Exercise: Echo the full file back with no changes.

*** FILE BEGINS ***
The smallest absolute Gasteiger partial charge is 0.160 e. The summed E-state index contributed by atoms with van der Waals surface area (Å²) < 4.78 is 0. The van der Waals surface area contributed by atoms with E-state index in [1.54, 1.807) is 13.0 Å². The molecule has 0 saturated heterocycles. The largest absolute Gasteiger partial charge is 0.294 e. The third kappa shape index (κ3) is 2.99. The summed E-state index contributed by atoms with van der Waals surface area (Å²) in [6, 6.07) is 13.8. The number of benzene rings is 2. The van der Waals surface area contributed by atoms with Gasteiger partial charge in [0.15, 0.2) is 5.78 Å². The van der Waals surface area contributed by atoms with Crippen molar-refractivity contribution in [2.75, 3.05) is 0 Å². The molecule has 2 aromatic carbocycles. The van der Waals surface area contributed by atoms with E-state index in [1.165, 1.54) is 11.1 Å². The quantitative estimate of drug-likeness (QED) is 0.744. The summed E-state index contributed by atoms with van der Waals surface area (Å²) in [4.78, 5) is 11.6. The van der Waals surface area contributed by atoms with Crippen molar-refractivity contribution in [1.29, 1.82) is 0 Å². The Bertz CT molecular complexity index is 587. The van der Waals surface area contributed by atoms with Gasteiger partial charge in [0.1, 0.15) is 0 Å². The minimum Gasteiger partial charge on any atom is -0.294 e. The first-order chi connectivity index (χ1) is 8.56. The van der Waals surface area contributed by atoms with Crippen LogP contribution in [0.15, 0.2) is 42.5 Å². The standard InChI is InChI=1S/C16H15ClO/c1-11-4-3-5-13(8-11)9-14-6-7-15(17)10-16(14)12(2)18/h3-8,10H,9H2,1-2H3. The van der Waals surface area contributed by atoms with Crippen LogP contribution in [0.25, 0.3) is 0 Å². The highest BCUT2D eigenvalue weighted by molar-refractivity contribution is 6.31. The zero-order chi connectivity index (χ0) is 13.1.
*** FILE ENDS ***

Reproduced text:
The smallest absolute Gasteiger partial charge is 0.160 e. The summed E-state index contributed by atoms with van der Waals surface area (Å²) < 4.78 is 0. The van der Waals surface area contributed by atoms with E-state index in [1.54, 1.807) is 13.0 Å². The molecule has 0 saturated heterocycles. The largest absolute Gasteiger partial charge is 0.294 e. The third kappa shape index (κ3) is 2.99. The summed E-state index contributed by atoms with van der Waals surface area (Å²) in [6, 6.07) is 13.8. The number of benzene rings is 2. The van der Waals surface area contributed by atoms with Gasteiger partial charge in [0.15, 0.2) is 5.78 Å². The van der Waals surface area contributed by atoms with Crippen molar-refractivity contribution in [2.75, 3.05) is 0 Å². The molecule has 2 aromatic carbocycles. The van der Waals surface area contributed by atoms with E-state index in [1.165, 1.54) is 11.1 Å². The quantitative estimate of drug-likeness (QED) is 0.744. The summed E-state index contributed by atoms with van der Waals surface area (Å²) in [4.78, 5) is 11.6. The van der Waals surface area contributed by atoms with Crippen molar-refractivity contribution in [1.29, 1.82) is 0 Å². The Bertz CT molecular complexity index is 587. The van der Waals surface area contributed by atoms with Gasteiger partial charge in [0.1, 0.15) is 0 Å². The minimum Gasteiger partial charge on any atom is -0.294 e. The first-order chi connectivity index (χ1) is 8.56. The van der Waals surface area contributed by atoms with Crippen LogP contribution in [0.15, 0.2) is 42.5 Å². The standard InChI is InChI=1S/C16H15ClO/c1-11-4-3-5-13(8-11)9-14-6-7-15(17)10-16(14)12(2)18/h3-8,10H,9H2,1-2H3. The van der Waals surface area contributed by atoms with Crippen LogP contribution in [0.25, 0.3) is 0 Å². The highest BCUT2D eigenvalue weighted by molar-refractivity contribution is 6.31. The zero-order chi connectivity index (χ0) is 13.1.